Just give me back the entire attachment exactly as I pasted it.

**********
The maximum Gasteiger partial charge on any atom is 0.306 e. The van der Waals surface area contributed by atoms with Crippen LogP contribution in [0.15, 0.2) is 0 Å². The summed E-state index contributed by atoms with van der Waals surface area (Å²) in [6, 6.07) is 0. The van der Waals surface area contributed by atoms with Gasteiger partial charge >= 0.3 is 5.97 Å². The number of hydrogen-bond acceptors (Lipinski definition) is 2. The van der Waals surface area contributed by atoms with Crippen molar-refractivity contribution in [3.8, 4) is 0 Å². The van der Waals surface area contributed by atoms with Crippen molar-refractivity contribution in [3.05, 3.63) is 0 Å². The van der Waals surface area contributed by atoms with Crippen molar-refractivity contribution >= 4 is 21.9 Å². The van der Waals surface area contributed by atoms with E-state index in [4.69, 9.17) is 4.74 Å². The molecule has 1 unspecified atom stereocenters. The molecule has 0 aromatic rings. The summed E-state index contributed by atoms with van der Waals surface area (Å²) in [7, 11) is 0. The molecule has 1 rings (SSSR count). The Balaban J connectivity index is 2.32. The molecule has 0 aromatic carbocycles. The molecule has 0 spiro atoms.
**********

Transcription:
The maximum Gasteiger partial charge on any atom is 0.306 e. The van der Waals surface area contributed by atoms with Crippen LogP contribution in [0.15, 0.2) is 0 Å². The summed E-state index contributed by atoms with van der Waals surface area (Å²) in [6, 6.07) is 0. The van der Waals surface area contributed by atoms with Gasteiger partial charge >= 0.3 is 5.97 Å². The number of hydrogen-bond acceptors (Lipinski definition) is 2. The van der Waals surface area contributed by atoms with Crippen molar-refractivity contribution in [3.8, 4) is 0 Å². The van der Waals surface area contributed by atoms with Crippen molar-refractivity contribution in [3.05, 3.63) is 0 Å². The van der Waals surface area contributed by atoms with Crippen molar-refractivity contribution >= 4 is 21.9 Å². The van der Waals surface area contributed by atoms with E-state index in [4.69, 9.17) is 4.74 Å². The molecule has 1 unspecified atom stereocenters. The molecule has 0 aromatic rings. The summed E-state index contributed by atoms with van der Waals surface area (Å²) in [7, 11) is 0. The molecule has 1 rings (SSSR count). The Balaban J connectivity index is 2.32. The molecule has 0 aromatic carbocycles. The molecule has 0 spiro atoms.